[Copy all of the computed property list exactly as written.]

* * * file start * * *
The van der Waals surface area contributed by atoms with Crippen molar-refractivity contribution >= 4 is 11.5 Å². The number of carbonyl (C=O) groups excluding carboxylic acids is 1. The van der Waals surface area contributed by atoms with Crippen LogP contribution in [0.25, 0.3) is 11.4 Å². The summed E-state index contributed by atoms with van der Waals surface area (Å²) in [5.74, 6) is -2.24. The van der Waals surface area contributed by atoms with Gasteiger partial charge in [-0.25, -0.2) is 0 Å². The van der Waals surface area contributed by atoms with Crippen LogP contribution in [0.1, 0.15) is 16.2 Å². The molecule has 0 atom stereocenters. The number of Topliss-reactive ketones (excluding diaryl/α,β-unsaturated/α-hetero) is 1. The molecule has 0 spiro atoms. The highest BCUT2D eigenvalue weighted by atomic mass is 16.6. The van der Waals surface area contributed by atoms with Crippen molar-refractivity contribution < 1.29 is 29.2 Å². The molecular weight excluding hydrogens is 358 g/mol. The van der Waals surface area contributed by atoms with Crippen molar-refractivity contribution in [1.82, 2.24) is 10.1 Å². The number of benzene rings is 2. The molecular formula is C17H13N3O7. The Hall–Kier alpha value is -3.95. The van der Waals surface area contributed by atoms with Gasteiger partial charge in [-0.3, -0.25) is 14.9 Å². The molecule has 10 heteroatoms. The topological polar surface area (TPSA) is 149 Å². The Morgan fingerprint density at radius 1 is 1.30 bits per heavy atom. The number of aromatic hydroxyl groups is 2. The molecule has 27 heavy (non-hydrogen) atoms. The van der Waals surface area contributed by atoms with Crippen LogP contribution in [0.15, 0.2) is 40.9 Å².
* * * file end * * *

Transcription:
The van der Waals surface area contributed by atoms with Crippen molar-refractivity contribution >= 4 is 11.5 Å². The number of carbonyl (C=O) groups excluding carboxylic acids is 1. The van der Waals surface area contributed by atoms with Crippen LogP contribution in [0.25, 0.3) is 11.4 Å². The summed E-state index contributed by atoms with van der Waals surface area (Å²) in [5.74, 6) is -2.24. The van der Waals surface area contributed by atoms with Gasteiger partial charge in [-0.25, -0.2) is 0 Å². The van der Waals surface area contributed by atoms with Crippen LogP contribution in [0.1, 0.15) is 16.2 Å². The molecule has 0 atom stereocenters. The number of Topliss-reactive ketones (excluding diaryl/α,β-unsaturated/α-hetero) is 1. The molecule has 0 spiro atoms. The highest BCUT2D eigenvalue weighted by atomic mass is 16.6. The van der Waals surface area contributed by atoms with Crippen molar-refractivity contribution < 1.29 is 29.2 Å². The molecular weight excluding hydrogens is 358 g/mol. The van der Waals surface area contributed by atoms with Crippen molar-refractivity contribution in [1.82, 2.24) is 10.1 Å². The number of benzene rings is 2. The molecular formula is C17H13N3O7. The Hall–Kier alpha value is -3.95. The van der Waals surface area contributed by atoms with Gasteiger partial charge in [-0.3, -0.25) is 14.9 Å². The molecule has 10 heteroatoms. The topological polar surface area (TPSA) is 149 Å². The Morgan fingerprint density at radius 1 is 1.30 bits per heavy atom. The number of aromatic hydroxyl groups is 2. The molecule has 27 heavy (non-hydrogen) atoms. The van der Waals surface area contributed by atoms with Crippen LogP contribution in [0.15, 0.2) is 40.9 Å².